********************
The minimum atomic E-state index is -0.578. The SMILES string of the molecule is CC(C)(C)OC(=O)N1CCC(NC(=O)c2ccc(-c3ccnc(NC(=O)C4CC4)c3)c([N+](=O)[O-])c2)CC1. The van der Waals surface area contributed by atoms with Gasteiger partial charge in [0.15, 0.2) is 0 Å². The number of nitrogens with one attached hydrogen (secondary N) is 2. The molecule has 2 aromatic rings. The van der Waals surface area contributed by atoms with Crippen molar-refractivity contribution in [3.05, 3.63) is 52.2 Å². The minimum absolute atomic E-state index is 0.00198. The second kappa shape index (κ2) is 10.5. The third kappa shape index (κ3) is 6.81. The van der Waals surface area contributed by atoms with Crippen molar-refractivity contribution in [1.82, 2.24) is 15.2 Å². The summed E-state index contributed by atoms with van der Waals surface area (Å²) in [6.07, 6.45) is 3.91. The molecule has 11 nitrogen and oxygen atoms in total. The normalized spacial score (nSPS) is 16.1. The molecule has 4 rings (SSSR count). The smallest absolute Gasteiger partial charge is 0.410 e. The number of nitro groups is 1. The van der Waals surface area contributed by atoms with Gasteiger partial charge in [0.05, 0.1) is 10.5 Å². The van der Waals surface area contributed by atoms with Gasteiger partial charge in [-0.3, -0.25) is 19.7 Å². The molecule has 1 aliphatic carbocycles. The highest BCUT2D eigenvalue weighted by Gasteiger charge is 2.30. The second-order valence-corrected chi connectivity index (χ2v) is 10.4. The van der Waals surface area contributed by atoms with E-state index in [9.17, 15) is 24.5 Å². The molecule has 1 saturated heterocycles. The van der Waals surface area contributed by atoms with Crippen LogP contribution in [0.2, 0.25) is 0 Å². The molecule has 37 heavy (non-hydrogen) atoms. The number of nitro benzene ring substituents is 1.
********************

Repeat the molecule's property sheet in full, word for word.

The minimum atomic E-state index is -0.578. The SMILES string of the molecule is CC(C)(C)OC(=O)N1CCC(NC(=O)c2ccc(-c3ccnc(NC(=O)C4CC4)c3)c([N+](=O)[O-])c2)CC1. The van der Waals surface area contributed by atoms with Gasteiger partial charge in [0.15, 0.2) is 0 Å². The number of nitrogens with one attached hydrogen (secondary N) is 2. The molecule has 2 aromatic rings. The van der Waals surface area contributed by atoms with Crippen molar-refractivity contribution in [3.05, 3.63) is 52.2 Å². The minimum absolute atomic E-state index is 0.00198. The second kappa shape index (κ2) is 10.5. The third kappa shape index (κ3) is 6.81. The van der Waals surface area contributed by atoms with Crippen molar-refractivity contribution in [1.82, 2.24) is 15.2 Å². The summed E-state index contributed by atoms with van der Waals surface area (Å²) in [6.07, 6.45) is 3.91. The molecule has 11 nitrogen and oxygen atoms in total. The normalized spacial score (nSPS) is 16.1. The molecule has 4 rings (SSSR count). The smallest absolute Gasteiger partial charge is 0.410 e. The number of nitro groups is 1. The van der Waals surface area contributed by atoms with Gasteiger partial charge in [0.05, 0.1) is 10.5 Å². The van der Waals surface area contributed by atoms with Gasteiger partial charge in [-0.3, -0.25) is 19.7 Å². The molecule has 1 aliphatic carbocycles. The highest BCUT2D eigenvalue weighted by Gasteiger charge is 2.30. The second-order valence-corrected chi connectivity index (χ2v) is 10.4. The van der Waals surface area contributed by atoms with E-state index in [9.17, 15) is 24.5 Å². The molecule has 1 saturated heterocycles. The van der Waals surface area contributed by atoms with Crippen LogP contribution in [0.2, 0.25) is 0 Å². The molecule has 37 heavy (non-hydrogen) atoms. The number of nitro benzene ring substituents is 1.